A very faint memory returned to Jules, but the scene dissolved and they were back at the lake. Now it was twilight and a group of boys and girls were convening in a field by the side of the water. Electric orbs of light hung in the sky, illuminating the area. A song familiar to Jules hummed from the limbs of the pine trees, and the surface of the lake continued changing colors.

Green Lake began projecting another of its short movies. This one was Chuck Butler picking on Jules in Mr. Lee’s classroom. From the crowd came a round of boos.

“Not a nice boy that Chuck,” the girl said, holding Jules’ hand.

The movie changed into animation, showing cartoon versions of Chuck and Jules on the blacktop outside the classroom near the tetherball nets. Chuck said something mean to Jules, but Jules punched him so hard that Chuck went flying out of the scene.

The crowd erupted with cheers and applause.

Music sifted from the boughs of the pines along the field as it became a dance floor. A song with a dreamy melody played.

“What is this?” asked Jules.

“Xanadu,” the girl said.

“It’s wonderful,” Jules said, glad Chuck Butler wasn’t there to comment.

“If you want to switch it, just think of a different one,” she said.

Once it was over Jules thought of his favorite song, and the pulsating synthetic beat of the music began.

“This is my second favorite song,” the girl said. Jules was able to dance the way they did on MTV. The two of them fast-danced so well to “I’m So Excited” that they attracted a crowd. Afterwards, someone thought of a slow song.

As Jules and the girl danced, she laid her head on his shoulder.

“You know, you could stay here for good if you’d like,” she said.

In silence Jules considered the idea.

“Wouldn’t you want to be in a place like this forever?”

He thought about the little ranch house in Reno where they lived, the crumbly road with patches of burnt-looking sagebrush, the cinder block school with its rusty awnings hanging over the classroom doors, the playground with its battered monkey bars and tetherball poles, and the leering face of Chuck Butler.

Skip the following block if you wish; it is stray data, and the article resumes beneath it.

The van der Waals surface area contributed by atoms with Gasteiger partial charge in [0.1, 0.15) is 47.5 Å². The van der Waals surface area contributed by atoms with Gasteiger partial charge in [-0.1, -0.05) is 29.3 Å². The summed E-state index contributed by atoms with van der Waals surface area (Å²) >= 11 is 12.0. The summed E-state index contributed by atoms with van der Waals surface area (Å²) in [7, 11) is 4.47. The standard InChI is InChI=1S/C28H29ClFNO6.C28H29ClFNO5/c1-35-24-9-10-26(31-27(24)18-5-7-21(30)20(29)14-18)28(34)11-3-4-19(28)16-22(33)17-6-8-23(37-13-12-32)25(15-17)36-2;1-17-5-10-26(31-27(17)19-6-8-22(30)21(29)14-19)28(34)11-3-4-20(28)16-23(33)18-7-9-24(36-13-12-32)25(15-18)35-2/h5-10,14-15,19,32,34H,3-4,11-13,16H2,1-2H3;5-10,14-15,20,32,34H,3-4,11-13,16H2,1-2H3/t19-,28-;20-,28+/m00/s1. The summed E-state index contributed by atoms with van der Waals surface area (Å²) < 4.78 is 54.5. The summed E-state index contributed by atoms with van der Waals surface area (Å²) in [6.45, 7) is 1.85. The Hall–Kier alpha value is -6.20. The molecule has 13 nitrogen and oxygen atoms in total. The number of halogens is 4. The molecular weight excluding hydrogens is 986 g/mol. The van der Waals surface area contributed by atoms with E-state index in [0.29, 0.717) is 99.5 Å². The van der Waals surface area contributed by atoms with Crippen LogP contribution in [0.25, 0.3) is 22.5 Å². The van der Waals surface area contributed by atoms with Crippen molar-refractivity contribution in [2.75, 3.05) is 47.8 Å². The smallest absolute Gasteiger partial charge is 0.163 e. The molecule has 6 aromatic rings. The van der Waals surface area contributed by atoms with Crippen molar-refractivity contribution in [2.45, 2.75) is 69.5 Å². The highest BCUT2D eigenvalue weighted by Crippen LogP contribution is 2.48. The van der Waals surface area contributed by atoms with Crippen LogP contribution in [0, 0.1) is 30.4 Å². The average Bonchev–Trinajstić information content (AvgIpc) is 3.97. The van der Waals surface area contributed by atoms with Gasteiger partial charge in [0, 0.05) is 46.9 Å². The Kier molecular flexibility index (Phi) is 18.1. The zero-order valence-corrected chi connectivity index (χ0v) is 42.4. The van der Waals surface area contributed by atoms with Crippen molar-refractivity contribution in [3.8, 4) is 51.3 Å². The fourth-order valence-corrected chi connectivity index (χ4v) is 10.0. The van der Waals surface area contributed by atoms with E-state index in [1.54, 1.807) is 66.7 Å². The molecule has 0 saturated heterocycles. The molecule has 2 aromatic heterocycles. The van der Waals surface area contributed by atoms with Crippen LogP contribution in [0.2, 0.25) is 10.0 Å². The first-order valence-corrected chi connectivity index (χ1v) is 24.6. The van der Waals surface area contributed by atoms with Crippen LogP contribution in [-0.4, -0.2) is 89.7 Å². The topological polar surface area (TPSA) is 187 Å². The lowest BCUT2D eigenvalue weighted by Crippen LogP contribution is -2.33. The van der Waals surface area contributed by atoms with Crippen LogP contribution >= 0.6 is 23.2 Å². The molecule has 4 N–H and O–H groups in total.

Then he thought about his younger brother Francis who tormented him by putting rubber rattlesnakes in his closet, and of his Mom and Dad who looked so concerned when they talked about his progress in the Resource Room or about how he was getting along with the others at school.

“There’s a lot of stuff I don’t like,” he said to the girl. “But I love them.”

The girl nodded, her grey eyes misting. The sound of the last song faded as she led him back to Green Lake with all the boys and girls following. Night had come, making the water murky.

“You have to go back alone,” the lake girl said. The surface of the lake began to glow. “But you have one chance to come back. Just remember, if you do,” she paused, wanting to make sure Jules understood what she was telling him, “it’s for good.”

He nodded. The girl put her arms around Jules and kissed him on the lips; he felt the electric shock again.

“If I want to come back, how do I do it?” Jules asked.

“You know,” she said tapping a finger against her temple. “Just like before you blow out your birthday candles.”

Then without fear Jules walked down Green Lake’s beach heading for the water, which now had a dark green radiance.

Some kids called out from the crowd: “See you soon, Jules!” and “We’ll miss you!”

Jules turned to look at the lake girl. She smiled at him and then he dove into the water.

Lucien Brodeur is a high school English teacher who lives with his family outside of Boston. His short stories have appeared in Mirror Dance, Eunoia Review, and the Four Cornered Universe.